Ideas that threaten to interrupt existing power structures, such as a move to DevOps or the introduction of container technology, nearly always lead to resistance. An oversimplified and often exaggerated explanation of a group’s culture is one such form of resistance. An oversimplified explanation provides a hiding place, on the one hand, for those who resist the change and, on the other, for those who want the change but don't have the skills to affect it. Here are some examples:
- This is a bank, we have to have a separation of Dev and Ops for security reasons.
- People in this country are lazy, we have to have incentives for them to work.
- This is too bureaucratic, it’s not our/their way.
This sort of statement opens the door to nihilism. These oversimplified views of culture calls forth images of an ancient, entrenched ways of life or working that can’t possibly be penetrated. Thus, even the people who want things to change may find themselves having doubts. Therefore, when I say that ‘culture is the great hiding place’ I actually mean, ‘an oversimplified, and exaggerated explanation of culture is the great hiding place, and, worse yet, it opens the door to nihilism’.
An idea that threatens existing power structures causes the oversimplified views of culture to come flying out like shields against an incoming volley of arrows or rockets. This explains why people hide behind culture. They feel attacked, insecure, and for obvious reasons, they want to defend themselves.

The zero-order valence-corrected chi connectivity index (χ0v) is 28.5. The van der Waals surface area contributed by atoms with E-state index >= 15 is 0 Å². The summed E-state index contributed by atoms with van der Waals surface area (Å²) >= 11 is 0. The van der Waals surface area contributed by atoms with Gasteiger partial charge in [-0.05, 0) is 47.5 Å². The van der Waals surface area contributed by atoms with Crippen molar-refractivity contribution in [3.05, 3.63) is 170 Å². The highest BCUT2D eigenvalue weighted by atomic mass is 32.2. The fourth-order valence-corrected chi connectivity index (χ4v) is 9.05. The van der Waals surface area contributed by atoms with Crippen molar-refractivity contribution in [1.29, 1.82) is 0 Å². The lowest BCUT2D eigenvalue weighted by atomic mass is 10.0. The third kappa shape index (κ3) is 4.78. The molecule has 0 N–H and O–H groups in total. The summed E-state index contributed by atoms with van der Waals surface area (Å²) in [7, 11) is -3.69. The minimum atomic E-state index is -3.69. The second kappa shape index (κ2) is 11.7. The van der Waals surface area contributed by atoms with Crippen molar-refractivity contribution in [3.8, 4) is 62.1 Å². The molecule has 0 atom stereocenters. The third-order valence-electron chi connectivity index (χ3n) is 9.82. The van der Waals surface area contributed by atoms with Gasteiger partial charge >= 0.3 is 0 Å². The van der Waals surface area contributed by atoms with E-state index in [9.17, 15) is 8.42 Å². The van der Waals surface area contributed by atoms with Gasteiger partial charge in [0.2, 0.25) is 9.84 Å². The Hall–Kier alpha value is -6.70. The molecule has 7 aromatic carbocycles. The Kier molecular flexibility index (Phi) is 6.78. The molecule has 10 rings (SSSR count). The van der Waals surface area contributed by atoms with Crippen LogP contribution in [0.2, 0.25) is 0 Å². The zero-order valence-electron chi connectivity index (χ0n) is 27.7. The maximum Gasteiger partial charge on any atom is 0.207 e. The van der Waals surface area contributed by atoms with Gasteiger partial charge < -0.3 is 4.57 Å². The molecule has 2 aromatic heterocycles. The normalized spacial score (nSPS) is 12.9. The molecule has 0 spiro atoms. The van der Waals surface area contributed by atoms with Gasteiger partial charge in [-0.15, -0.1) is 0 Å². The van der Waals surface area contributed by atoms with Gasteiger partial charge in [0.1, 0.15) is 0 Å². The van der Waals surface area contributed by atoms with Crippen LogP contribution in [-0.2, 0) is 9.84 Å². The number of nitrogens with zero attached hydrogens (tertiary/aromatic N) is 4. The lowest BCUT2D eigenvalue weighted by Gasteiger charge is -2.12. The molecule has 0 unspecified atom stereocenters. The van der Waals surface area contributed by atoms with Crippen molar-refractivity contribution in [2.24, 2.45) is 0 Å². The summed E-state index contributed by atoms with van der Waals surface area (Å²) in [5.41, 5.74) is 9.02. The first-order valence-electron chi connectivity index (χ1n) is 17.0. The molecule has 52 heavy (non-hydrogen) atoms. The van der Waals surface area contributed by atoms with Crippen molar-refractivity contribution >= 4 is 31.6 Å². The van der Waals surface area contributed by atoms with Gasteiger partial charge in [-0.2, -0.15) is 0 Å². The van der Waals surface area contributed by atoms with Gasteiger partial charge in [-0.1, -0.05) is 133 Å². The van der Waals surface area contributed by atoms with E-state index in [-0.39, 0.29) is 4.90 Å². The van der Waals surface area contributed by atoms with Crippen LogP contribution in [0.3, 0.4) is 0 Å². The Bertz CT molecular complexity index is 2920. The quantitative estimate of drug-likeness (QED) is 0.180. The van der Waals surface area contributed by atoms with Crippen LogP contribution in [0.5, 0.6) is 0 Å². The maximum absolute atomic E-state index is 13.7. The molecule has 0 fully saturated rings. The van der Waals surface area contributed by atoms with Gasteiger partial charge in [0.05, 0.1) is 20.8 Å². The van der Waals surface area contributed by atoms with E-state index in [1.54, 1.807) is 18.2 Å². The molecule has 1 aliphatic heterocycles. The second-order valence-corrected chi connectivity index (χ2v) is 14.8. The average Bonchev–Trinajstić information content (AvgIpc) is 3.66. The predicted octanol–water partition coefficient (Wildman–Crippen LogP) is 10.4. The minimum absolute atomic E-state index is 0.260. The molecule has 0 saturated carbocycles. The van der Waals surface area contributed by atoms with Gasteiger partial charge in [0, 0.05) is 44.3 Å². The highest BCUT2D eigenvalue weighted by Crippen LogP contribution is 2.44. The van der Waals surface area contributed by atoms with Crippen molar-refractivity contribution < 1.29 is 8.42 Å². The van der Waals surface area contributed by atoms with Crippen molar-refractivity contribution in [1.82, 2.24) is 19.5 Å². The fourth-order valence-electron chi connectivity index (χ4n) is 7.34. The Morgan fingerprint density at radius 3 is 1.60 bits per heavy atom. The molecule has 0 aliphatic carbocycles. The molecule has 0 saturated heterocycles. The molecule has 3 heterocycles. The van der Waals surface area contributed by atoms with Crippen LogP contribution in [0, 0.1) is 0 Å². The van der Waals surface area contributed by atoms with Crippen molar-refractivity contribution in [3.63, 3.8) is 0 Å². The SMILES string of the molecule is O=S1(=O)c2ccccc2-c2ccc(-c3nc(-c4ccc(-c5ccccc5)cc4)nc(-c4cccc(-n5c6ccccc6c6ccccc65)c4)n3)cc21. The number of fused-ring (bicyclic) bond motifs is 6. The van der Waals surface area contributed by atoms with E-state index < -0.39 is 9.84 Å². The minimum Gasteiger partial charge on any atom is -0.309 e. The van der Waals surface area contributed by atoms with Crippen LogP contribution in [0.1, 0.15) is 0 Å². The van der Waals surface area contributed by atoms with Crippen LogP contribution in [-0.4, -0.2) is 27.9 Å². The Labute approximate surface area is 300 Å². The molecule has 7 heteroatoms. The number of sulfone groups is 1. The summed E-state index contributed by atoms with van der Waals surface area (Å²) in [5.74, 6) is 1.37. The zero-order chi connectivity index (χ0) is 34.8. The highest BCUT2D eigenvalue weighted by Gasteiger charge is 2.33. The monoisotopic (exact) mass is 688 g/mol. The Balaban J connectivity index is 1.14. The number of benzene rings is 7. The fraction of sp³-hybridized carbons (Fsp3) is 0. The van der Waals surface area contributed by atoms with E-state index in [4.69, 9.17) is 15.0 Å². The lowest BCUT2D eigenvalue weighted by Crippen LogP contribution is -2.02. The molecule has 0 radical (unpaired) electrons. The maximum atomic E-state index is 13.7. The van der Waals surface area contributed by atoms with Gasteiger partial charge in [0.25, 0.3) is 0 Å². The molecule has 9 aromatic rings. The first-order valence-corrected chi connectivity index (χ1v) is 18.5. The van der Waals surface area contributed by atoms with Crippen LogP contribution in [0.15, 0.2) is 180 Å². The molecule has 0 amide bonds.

You can’t blame people for this. In large organisations, shifts to DevOps, for example, are nearly always accompanied by cost-cutting exercises. Nobody cares about quicker deployments when the dole queue is beckoning in the same way that nobody cares about new infrastructure in their war-torn land if they can’t go to the market without fear of being shot or blown up. Safety, thus, precedes change. A lack of safety precedes the use of culture as a hiding place.
How to Overcome Culture as a Hiding Place
One trick is to begin to re-write the stories we share. In finance, we can merge the old narratives of security with the new narratives of DevOps and therefore aspire to be both quick and secure.
Another trick is results. People in the office will listen to alternative narratives, and all the bullshit that managers and leaders spout, and they will cross-reference that with what they see. If they see evidence that suggests the idea could work, they will consider that and update their models accordingly.
Good leaders and managers, therefore, must understand existing power structures. Who stands to lose? Who stands to gain? They must understand the old narratives, they must understand that simplified narratives are a form of resistance, and they must help to create new narratives that work for everyone. And, hot tip, that new narrative is not communicated with a Power Point presentation. It’s communicated through conversations, thousands of conversations, at all levels of the organisation and in all corners of the building. This of course means the manager or leader cannot work part-time.
What’s All This Got to Do With Docker or the DCOS?
The introduction of tools like Docker, Mesos and the DCOS are not technical changes, they are cultural ones. This is because these tools, like railroads and motorways, change the current modus of operation so dramatically that parts of the old world will crumble and fall away. There is an old pub, in my home town of Hull, that has the smallest window in the world. The pub was a coach house. The window was large enough for the gatekeeper to see through, to assess any visitors, but too small for a dagger or pistol to be pushed back through the other way. What happened to all these coach houses once motor cars arrived? They of course vanished, which is how a change in technology creates a change in a society and therefore a culture. That window is a curiosity of a time gone by, it's now nothing more than history.